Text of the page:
Evil Auntie Ursula - This movie gave us some familial motivation for the animosity between King Triton and the Sea Witch, not that we've ever needed a backstory for most other Disney villains. I was tempted to compare this to a The Lion King/Hamlet redux, but sibling rivalry is as old as time itself. Therefore, I would be down for a prequel that looks back on how an ambitious and scheming little Sis probably got Mrs. Triton killed by a human, thus setting the stage for a classic revenge showdown.
Javier Bardem seemed like a weird choice for King Triton to me, but he was solid. As for Melissa McCarthy as Ursula--perfection (ditto for Jessica Alexander as Vanessa the voice-stealer)! But the big fight scene was so anti-climatic because it was hard to see the action (one of the drawbacks of the CGI special effects).Sebastian and Awkwafina as Scuttle (who were perfectly cast, so not up for debate), CGI talking animals only seem to work when we don't expect to see a talking animal, like in a 30-second commercial. Instead of seeming realistic, they just appeared flat or looked like props in extended interactive scenes. Thus, it made sense to nix Les Poissons, sung by the French chef in the animated film, because the CGI just would not have recreated what was so much fun about that scene from the original. Poor Flounder went from being a standout in the animation to the least vibrant fish friend in the entire ocean in this film. I'm not sure why they didn't just pull that classic Jerry tap dancing with Gene Kelly trick because that would have been more believable (that is, if you believe in talking animals).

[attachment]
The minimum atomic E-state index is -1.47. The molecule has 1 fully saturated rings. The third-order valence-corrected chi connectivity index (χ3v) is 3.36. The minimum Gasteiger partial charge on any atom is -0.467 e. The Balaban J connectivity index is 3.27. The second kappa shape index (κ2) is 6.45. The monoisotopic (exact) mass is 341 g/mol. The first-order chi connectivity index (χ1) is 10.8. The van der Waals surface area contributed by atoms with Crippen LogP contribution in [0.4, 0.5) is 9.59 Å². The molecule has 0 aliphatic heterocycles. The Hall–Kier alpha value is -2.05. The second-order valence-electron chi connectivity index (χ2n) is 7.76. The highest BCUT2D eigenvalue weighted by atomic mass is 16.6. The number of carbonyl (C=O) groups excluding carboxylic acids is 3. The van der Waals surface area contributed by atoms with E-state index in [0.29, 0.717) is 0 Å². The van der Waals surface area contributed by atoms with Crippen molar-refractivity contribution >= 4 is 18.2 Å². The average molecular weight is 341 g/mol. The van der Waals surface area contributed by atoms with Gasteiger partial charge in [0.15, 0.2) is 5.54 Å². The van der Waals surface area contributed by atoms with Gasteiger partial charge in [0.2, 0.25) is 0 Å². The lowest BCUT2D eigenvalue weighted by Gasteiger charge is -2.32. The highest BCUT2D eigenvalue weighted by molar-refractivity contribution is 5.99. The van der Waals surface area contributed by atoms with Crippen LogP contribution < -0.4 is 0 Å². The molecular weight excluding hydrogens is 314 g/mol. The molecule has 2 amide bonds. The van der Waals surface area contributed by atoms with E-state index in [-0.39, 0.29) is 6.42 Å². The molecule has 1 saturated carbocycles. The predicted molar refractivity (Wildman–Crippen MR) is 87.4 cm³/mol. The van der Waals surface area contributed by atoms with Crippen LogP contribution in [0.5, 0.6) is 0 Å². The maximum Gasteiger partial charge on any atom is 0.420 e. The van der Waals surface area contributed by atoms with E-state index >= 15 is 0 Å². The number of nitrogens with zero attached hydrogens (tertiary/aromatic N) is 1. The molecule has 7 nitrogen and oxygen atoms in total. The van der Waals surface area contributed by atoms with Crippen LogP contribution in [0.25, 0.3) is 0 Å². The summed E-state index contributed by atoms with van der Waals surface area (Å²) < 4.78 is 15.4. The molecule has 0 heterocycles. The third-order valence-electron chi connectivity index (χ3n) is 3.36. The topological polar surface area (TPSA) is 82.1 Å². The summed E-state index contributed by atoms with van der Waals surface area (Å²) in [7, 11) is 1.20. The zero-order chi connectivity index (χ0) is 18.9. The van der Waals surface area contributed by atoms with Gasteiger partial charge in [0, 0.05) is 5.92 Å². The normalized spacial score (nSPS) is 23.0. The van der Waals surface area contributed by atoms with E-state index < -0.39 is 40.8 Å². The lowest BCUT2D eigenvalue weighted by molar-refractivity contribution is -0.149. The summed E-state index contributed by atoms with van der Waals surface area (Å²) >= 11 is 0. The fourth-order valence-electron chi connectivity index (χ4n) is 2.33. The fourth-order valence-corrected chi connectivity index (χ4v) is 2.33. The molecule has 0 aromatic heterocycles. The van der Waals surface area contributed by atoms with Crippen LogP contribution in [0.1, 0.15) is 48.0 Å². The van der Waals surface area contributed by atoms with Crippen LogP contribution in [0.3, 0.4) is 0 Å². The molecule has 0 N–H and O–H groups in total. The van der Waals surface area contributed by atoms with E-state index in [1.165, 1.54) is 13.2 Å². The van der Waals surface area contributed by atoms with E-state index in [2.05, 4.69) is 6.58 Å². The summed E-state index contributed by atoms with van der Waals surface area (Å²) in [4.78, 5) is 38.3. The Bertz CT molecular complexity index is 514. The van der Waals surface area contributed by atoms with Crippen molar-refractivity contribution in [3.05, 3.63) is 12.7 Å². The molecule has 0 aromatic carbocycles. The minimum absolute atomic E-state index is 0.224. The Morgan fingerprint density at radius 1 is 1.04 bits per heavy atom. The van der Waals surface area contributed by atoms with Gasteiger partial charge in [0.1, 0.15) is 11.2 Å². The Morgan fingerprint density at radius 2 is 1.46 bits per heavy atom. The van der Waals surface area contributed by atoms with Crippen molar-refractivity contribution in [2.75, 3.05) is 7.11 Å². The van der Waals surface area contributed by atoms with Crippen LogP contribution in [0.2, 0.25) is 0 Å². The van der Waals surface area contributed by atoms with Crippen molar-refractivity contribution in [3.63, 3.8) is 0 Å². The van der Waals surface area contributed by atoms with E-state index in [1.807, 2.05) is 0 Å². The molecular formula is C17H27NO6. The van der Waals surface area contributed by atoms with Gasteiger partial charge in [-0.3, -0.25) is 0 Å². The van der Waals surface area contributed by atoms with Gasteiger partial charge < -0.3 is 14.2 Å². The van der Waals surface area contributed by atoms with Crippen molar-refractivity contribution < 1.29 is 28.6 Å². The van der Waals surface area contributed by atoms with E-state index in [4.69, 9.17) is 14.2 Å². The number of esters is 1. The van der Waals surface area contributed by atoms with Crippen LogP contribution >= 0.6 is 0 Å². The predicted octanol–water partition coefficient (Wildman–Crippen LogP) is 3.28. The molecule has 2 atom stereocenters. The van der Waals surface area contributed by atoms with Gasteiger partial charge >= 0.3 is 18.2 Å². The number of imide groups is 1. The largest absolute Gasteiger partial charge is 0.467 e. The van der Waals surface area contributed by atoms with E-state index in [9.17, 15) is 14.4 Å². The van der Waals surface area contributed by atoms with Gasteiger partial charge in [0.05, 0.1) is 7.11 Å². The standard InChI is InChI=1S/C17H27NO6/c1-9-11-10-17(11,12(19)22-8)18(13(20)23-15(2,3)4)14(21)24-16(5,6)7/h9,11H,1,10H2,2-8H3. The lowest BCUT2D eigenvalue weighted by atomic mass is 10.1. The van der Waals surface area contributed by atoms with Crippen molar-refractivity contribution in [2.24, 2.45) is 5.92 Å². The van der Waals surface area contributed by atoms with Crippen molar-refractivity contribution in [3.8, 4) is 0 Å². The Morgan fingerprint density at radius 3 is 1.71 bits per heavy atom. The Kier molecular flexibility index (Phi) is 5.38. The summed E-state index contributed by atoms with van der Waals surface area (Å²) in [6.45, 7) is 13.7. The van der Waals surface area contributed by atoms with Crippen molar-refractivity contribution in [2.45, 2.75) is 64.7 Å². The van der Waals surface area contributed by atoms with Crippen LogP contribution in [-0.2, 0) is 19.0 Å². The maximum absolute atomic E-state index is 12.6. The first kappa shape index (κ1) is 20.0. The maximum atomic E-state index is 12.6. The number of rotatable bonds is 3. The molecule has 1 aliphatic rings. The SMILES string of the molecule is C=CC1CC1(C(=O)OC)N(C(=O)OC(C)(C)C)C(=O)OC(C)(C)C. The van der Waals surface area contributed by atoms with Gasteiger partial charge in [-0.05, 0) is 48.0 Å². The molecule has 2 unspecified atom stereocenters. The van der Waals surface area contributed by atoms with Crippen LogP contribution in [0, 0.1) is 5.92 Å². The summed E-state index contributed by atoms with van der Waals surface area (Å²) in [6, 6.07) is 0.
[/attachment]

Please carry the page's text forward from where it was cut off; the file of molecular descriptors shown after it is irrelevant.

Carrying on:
Some folks on social media were upset that Scuttle was changed into a different species of bird (from a seagull to a Northern gannet) to allow for more underwater interaction with Ariel and the other characters. If the CGI had worked better, that change wouldn't seem that controversial, or maybe it would have made more sense 34 years ago to have chosen a different diving bird (like a pelican). Honestly, why is any of this up for discussion since birds do not talk to people!
Lin-Manuel Miranda - Look, there is no denying that you can always tell when the Kid's Tio Lin-Manuel has been involved with a Disney soundtrack. Without even looking at the song credits...so when Disney re-adapts this movie for the stage, I cannot wait to see Awkwafina and Diggs perform The Scuttlebutt live. Thumbs up!
Because he tends to bring his people along wherever he goes, I hope Miranda puts in a good word for Christopher Jackson to portray King Triton (and maybe find some way to bring on a few other Hamilton alums. Just a thought...)
Once on This Island - I saw that play on Broadway back in 2018 (on my first and only Busy Black Momcation), and darn if I didn't immediately think while I was watching TLM that I have seen some of this before. Hmm...and honestly, it connected once I was reminded that the play was inspired by the fairytale (and is reported to receive its own film adaptation for Disney +).